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Scrap the ice scraper; allow employees to telecommute

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in Compensation and Benefits,Human Resources

There isn’t a worse sound than someone scraping ice off their windshield at 6:30 in the morning. You don’t have to make employees choose between taking a snow day and working, if you allow them to work from home. While you’re crafting a telecommuting policy, don’t forget the Fair Labor Standards Act (FLSA).

Tick, tock. It’s tempting to limit telecommuting to FLSA-exempt employees. After all, they’re paid by the week, not by the hour, and they’re not entitled to overtime, so you have fewer time-keeping headaches. But nonexempt employees are perfectly capable of keeping track of their working time, too.

Since nonexempts must be paid for every hour they work, you must have a reliable system to track their work hours.

Idea: Before you allow employees to work from home, specify their core hours and how often they and their managers will touch base. Supervise this system closely. If employees can remotely access your software programs or your server, use their log in and out times as substitutes for them swiping or punching in and out, but follow up with them when they get back into the office.

As an alternative, you can come to a reasonable agreement with telecommuters regarding their work hours. Also, ensure that employees agree not to work overtime without their managers’ per­­mission.

Best: Get these agreements in writing. In any event, if you suspect that employees have worked longer and didn’t report their time, pay them their overtime.  You then need to follow up and resolve discrepancies quickly and amicably, before your suspicions grow into a lawsuit for unpaid overtime. You can also discipline those who worked overtime without permission.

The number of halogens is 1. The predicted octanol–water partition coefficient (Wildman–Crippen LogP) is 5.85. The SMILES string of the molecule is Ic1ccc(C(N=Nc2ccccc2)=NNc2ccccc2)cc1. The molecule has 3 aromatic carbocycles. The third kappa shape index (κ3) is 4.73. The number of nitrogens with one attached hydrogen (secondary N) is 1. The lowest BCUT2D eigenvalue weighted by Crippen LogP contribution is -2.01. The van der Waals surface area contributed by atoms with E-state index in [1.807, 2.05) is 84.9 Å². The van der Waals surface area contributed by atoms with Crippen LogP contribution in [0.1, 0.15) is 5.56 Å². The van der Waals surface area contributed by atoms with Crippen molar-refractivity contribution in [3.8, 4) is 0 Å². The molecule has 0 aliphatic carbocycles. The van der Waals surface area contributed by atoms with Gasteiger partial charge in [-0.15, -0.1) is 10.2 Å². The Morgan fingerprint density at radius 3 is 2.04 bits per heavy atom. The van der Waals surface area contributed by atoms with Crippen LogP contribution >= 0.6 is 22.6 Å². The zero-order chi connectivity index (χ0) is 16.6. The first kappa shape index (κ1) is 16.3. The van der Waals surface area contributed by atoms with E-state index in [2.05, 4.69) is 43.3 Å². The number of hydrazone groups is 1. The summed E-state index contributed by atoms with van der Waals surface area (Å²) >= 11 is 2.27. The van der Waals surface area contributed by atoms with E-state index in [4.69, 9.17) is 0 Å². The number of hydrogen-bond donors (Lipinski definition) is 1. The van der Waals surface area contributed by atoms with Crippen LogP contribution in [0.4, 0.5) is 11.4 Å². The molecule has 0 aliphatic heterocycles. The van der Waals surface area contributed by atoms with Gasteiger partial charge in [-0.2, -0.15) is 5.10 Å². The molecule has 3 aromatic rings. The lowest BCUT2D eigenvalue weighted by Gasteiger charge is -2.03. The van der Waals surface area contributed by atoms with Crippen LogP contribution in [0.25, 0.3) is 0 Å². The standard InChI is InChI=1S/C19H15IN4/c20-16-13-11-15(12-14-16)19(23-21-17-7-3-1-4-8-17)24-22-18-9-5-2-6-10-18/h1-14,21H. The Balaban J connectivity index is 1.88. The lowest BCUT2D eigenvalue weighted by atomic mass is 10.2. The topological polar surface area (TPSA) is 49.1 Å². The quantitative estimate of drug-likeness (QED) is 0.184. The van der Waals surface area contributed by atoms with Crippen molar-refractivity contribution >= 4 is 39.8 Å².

Break time. Employees don’t work every minute of every day when they’re in the office—they take rest breaks and meal breaks.

FLSA rules: Rest breaks of between five and 20 minutes are compensable working time; meal breaks of at least 30 minutes are noncompen­­­­sable. Moreover, state laws may mandate that employees take breaks after they work a certain number of consecutive hours. These rules apply equally to employees who work from home. Ensure that employees understand these rules and that they’re not to work through their meal breaks.

WHAT TELECOMMUTING ISN’T: Telecommuting isn’t a substitute for regular child care arrangements, but an employee whose kids are home from school shouldn’t be automatically axed from telecommuting. It’s also not for everyone. Employees whose jobs require them to show up at work (e.g., receptionists, customer service reps or those who work with specialized equipment) can’t work from home. Unfortunately, they’ll have to take a snow day.

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